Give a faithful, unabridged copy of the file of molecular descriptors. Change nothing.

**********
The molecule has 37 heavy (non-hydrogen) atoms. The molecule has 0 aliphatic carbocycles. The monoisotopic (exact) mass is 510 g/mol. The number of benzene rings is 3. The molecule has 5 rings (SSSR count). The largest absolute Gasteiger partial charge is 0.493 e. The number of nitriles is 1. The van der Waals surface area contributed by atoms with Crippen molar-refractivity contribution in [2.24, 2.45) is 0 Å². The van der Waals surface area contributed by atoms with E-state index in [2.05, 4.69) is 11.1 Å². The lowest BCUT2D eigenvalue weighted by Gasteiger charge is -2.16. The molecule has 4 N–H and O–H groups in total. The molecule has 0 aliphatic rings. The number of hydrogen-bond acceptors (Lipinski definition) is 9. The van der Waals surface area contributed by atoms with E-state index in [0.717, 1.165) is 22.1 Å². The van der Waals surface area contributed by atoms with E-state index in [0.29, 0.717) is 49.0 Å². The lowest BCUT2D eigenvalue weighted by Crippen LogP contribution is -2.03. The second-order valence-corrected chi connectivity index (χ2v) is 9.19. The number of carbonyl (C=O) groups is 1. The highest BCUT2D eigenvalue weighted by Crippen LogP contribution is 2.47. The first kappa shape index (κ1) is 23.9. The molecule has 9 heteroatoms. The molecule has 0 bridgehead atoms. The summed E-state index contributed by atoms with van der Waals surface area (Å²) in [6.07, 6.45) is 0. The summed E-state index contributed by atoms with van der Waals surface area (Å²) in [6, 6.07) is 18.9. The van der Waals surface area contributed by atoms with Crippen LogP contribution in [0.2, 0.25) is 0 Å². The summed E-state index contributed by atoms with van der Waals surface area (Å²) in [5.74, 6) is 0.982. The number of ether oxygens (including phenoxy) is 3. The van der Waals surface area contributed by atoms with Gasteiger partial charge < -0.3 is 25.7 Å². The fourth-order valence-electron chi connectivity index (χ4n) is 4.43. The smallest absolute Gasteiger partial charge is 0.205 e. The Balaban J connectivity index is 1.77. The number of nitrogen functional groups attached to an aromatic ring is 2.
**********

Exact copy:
The molecule has 37 heavy (non-hydrogen) atoms. The molecule has 0 aliphatic carbocycles. The monoisotopic (exact) mass is 510 g/mol. The number of benzene rings is 3. The molecule has 5 rings (SSSR count). The largest absolute Gasteiger partial charge is 0.493 e. The number of nitriles is 1. The van der Waals surface area contributed by atoms with Crippen molar-refractivity contribution in [2.24, 2.45) is 0 Å². The van der Waals surface area contributed by atoms with E-state index in [2.05, 4.69) is 11.1 Å². The lowest BCUT2D eigenvalue weighted by Gasteiger charge is -2.16. The molecule has 4 N–H and O–H groups in total. The molecule has 0 aliphatic rings. The number of hydrogen-bond acceptors (Lipinski definition) is 9. The van der Waals surface area contributed by atoms with E-state index in [0.717, 1.165) is 22.1 Å². The van der Waals surface area contributed by atoms with E-state index in [0.29, 0.717) is 49.0 Å². The lowest BCUT2D eigenvalue weighted by Crippen LogP contribution is -2.03. The second-order valence-corrected chi connectivity index (χ2v) is 9.19. The number of carbonyl (C=O) groups is 1. The highest BCUT2D eigenvalue weighted by Crippen LogP contribution is 2.47. The first kappa shape index (κ1) is 23.9. The molecule has 9 heteroatoms. The molecule has 0 bridgehead atoms. The summed E-state index contributed by atoms with van der Waals surface area (Å²) in [6.07, 6.45) is 0. The summed E-state index contributed by atoms with van der Waals surface area (Å²) in [6, 6.07) is 18.9. The van der Waals surface area contributed by atoms with Crippen LogP contribution in [0.2, 0.25) is 0 Å². The summed E-state index contributed by atoms with van der Waals surface area (Å²) in [5.74, 6) is 0.982. The number of ether oxygens (including phenoxy) is 3. The van der Waals surface area contributed by atoms with Gasteiger partial charge < -0.3 is 25.7 Å². The fourth-order valence-electron chi connectivity index (χ4n) is 4.43. The smallest absolute Gasteiger partial charge is 0.205 e. The Balaban J connectivity index is 1.77. The number of nitrogen functional groups attached to an aromatic ring is 2.